Bluefin should become an endangered species, thus banning all fishing of the large tuna on the West Coast, says the Center for Biological Diversity.
Wayne Kokow of Rancho Peñasquitos is the executive director of the California chapter of the Coastal Conservation Association. He says the center is completely incorrect. “The spawning grounds for the bluefin is in Japan,” he said.
According to a chart recently published in the L.A. Times, Japan’s fleet is the largest taker of bluefin. The bluefins migrate back and forth across the ocean from Asia’s East Coast to our West Coast. A full adult reproductive bluefin should weigh at least 130 pounds. Local anglers are only catching the 30- to 70-pounders. It’s the unregulated Asian take that is hurting the species, say sportsmen.
In 2015, new regulations limited the bluefin take from ten to two fish in local waters. “When the fish disappear, regulators assume we’ve over-fished the resource,” said Kokow. “In actuality, they’ve just moved somewhere else, like Mexico.”
Kokow pointed out if the bluefin catch on the West Coast is completely banned, it still doesn’t reduce the demand. “Because of current regulations, we don’t land and process bluefin anymore,” said Kokow. Most of the U.S. fleet is now flagged as ships from other countries, docking in China, Japan, Philippines, or Vietnam, for processing and canning. “So, we catch and export our A+ product and we get back [in the American marketplace] D+ quality.”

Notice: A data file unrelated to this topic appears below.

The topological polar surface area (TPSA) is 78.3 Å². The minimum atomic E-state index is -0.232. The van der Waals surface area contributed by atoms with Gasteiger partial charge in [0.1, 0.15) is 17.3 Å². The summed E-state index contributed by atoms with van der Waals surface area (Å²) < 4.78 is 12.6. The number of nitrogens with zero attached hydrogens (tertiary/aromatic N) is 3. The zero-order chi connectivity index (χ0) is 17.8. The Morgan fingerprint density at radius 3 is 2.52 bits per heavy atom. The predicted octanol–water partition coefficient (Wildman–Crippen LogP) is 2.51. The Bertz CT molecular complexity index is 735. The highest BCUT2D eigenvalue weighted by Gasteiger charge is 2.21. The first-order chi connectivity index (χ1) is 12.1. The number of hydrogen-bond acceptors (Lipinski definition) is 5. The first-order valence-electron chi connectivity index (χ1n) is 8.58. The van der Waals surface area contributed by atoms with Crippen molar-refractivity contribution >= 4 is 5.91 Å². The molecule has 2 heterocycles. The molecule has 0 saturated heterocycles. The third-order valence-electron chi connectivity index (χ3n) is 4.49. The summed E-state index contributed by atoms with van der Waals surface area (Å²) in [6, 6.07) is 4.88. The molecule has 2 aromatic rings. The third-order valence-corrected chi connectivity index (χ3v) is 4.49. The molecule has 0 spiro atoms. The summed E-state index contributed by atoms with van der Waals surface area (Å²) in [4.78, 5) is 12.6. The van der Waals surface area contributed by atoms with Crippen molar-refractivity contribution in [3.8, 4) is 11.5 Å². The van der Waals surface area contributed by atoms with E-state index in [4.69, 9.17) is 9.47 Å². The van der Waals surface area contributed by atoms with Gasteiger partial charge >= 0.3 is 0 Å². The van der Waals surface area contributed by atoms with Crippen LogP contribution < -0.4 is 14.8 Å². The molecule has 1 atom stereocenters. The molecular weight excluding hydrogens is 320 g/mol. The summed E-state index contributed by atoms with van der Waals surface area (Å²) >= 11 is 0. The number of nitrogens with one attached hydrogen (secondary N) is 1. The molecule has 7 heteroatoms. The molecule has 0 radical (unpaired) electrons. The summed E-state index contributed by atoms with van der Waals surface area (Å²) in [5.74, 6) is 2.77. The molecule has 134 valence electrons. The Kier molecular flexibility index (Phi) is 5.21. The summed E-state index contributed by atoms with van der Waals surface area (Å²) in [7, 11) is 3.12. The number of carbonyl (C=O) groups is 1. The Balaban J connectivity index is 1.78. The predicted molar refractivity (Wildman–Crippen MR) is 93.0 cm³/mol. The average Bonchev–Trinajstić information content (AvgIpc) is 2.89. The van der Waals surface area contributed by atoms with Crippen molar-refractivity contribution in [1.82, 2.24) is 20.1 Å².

The National Marine Fisheries Service, a regulatory agency under NOAA, is entrusted with declaring fish species as endangered. The body had 90 days to determine if the biodiversity center’s recent filing is valid and thus if bluefin will be listed as endangered.
Kokow says the coastal conservation’s national organization has full-time lobbyists working in Washington DC to stop the complete ban on catching bluefin.
Founded in 1998, the Tucson, Arizona–based Center for Biological Diversity is a well-funded group of environmental activists claiming a membership of 625,000 people.